Since late September, a number of scandals have arisen at Dentsu Inc., Japan's leading advertising agency, including the overcharging of clients for digital advertising services and a ruling by a Tokyo labor standards inspection office that recognized a former Dentsu employee's suicide as "death from overwork." One of the firm's employees, meanwhile, described the company's handling of such affairs as "among the worst."
Dentsu workers often patronizingly lecture client firms about marketing and other matters, but when faced with its own problems, Dentsu itself is fundamentally ill-prepared.
At a regular morning press conference on Sept. 2, Chief Cabinet Secretary Yoshihide Suga showed little patience with a question about whether he acknowledged a plan by the Ministry of Economy, Trade and Industry (METI) to invest in Rosneft, a major oil company effectively owned by the Russian government. "There's no truth in that story," he replied curtly. "The ministry isn't discussing it." The top Japanese government spokesman then refused to answer further questions.
Japan-Russia summit talks were scheduled to take place that same day, and, in the afternoon, Prime Minister Shinzo Abe flew to Vladivostok for his 14th meeting with Russian President Vladimir Putin. But, with a scoop that targeted the meeting, the Nihon Keizai Shimbun (Nikkei) ran a story on its front page with a headline that proclaimed "Govt to offer comprehensive cooperation to Russia in energy field."
Subcontractors that manufacture auto parts for Toyota Motor Corp. were stunned by a report that the automaking giant had downwardly revised its operating profits for the current term to 43.9 percent, representing a drop on the same term last year.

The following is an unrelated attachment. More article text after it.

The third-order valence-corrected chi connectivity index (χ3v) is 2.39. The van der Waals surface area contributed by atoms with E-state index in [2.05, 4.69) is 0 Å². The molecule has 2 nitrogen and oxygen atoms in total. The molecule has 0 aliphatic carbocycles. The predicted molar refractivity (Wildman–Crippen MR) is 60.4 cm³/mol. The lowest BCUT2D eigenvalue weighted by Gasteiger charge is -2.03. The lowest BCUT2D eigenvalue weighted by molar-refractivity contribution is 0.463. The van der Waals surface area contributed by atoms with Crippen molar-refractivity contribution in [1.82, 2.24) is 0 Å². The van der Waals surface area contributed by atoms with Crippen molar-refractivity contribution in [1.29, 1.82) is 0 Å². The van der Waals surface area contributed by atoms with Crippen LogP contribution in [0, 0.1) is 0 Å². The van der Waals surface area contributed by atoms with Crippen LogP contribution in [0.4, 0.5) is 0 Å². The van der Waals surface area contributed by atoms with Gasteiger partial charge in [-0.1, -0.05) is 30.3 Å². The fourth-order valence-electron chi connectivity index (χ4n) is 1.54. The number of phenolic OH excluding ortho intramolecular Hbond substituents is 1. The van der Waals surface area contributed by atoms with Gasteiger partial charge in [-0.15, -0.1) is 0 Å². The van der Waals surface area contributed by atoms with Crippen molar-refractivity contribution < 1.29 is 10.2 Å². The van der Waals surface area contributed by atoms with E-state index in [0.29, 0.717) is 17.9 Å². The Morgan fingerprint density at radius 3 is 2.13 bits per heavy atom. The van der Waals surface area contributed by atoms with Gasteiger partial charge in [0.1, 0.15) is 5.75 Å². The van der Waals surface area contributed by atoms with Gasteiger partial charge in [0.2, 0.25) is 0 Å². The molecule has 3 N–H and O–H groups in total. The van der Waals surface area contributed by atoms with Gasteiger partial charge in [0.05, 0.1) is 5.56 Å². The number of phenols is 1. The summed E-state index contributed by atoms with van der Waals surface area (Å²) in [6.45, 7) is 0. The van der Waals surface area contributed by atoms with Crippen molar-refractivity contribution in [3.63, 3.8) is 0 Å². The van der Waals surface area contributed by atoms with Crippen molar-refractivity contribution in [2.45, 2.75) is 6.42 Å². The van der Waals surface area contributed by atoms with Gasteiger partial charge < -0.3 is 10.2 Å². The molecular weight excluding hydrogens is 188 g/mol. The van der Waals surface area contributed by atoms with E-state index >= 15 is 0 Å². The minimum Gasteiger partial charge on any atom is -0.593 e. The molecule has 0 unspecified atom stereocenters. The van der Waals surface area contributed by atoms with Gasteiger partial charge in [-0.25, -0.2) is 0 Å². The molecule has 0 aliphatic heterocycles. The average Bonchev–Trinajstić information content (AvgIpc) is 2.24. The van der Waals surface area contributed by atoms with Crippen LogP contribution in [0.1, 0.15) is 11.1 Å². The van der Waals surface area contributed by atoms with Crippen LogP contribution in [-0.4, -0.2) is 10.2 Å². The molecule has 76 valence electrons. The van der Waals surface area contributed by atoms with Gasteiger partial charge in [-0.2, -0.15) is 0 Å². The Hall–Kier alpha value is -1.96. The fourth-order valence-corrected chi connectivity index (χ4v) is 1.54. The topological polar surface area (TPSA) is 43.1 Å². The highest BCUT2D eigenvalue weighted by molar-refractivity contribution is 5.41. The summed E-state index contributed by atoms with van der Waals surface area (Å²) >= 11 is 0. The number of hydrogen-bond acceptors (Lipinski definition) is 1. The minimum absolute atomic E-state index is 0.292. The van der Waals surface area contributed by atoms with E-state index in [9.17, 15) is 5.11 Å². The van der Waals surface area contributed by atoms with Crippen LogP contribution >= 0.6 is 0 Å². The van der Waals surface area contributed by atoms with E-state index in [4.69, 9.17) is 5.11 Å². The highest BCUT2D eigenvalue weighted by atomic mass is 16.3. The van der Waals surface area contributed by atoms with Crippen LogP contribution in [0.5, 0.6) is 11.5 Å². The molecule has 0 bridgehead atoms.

But it was not the deterioration in the firm's business performance that shook the subcontractors, rather, it was the prospect of having to make price cuts—something that Toyota was certain to demand.
Toyota and its primary cooperative companies ordinarily start negotiations over procurements for the second half of the fiscal year in September. "This year, Toyota hinted as early as July that we should cut prices further because it had experienced a decline in business performance due to the stronger yen," said a high-ranking official of an auto parts manufacturer with links to Toyota. "This demonstrates Toyota's extraordinary obsession with price reductions."
This is no longer a feud affecting just the founding family of Idemitsu Kosan Co. Ltd., Japan's second largest oil wholesaler. In mid-August, the head of one of Japan's three megabanks received a phone call from the Ministry of Economy, Trade and Industry.
"Your bank doesn't really intend to antagonize the ministry, does it?" the senior METI official said down the line.
In early August, the second act unfolded in the tense drama between Idemitsu's founding family and the company's management over the plan to merge Idemitsu with Showa Shell Sekiyu K.K., Japan's fifth-largest oil wholesaler. The founding family opposes the merger. On August 3, Shosuke Idemitsu, the eldest son of founder Sazo Idemitsu and holder of 34 percent of Idemitsu shares (with voting rights), announced he had bought a 0.1 percent stake in Showa Shell for about ¥400 million.
This composite photo shows Masami Iijima, left, and Shoei Utsuda
About 15 years have elapsed since two Mitsui & Co. employees were arrested in connection with a power generator project championed by then Diet member Muneo Suzuki, plunging the major Japanese trading house into a quagmire.
Mitsui has since strived to restore the public trust it once enjoyed, the first step being the hasty appointments of Nobuo Ohashi as chairman and Shoei Utsuda as president in October 2002. The memorial service held July 4 for Ohashi, who passed away in April, may offer some clues as to what is really going on at the trading house, which suffered a huge deficit in the last business year following years of robust performance.
A large number of people paid tribute to Ohashi at the memorial service held at Tokyo's Imperial Hotel. The ceremony was conceived to commemorate Ohashi's achievements and was obviously important to Mitsui, but current President Tatsuo Yasunaga left the venue early for unknown reasons, leaving Chairman Masami Iijima to deal with visiting guests, according to a former Mitsui executive who attended the service.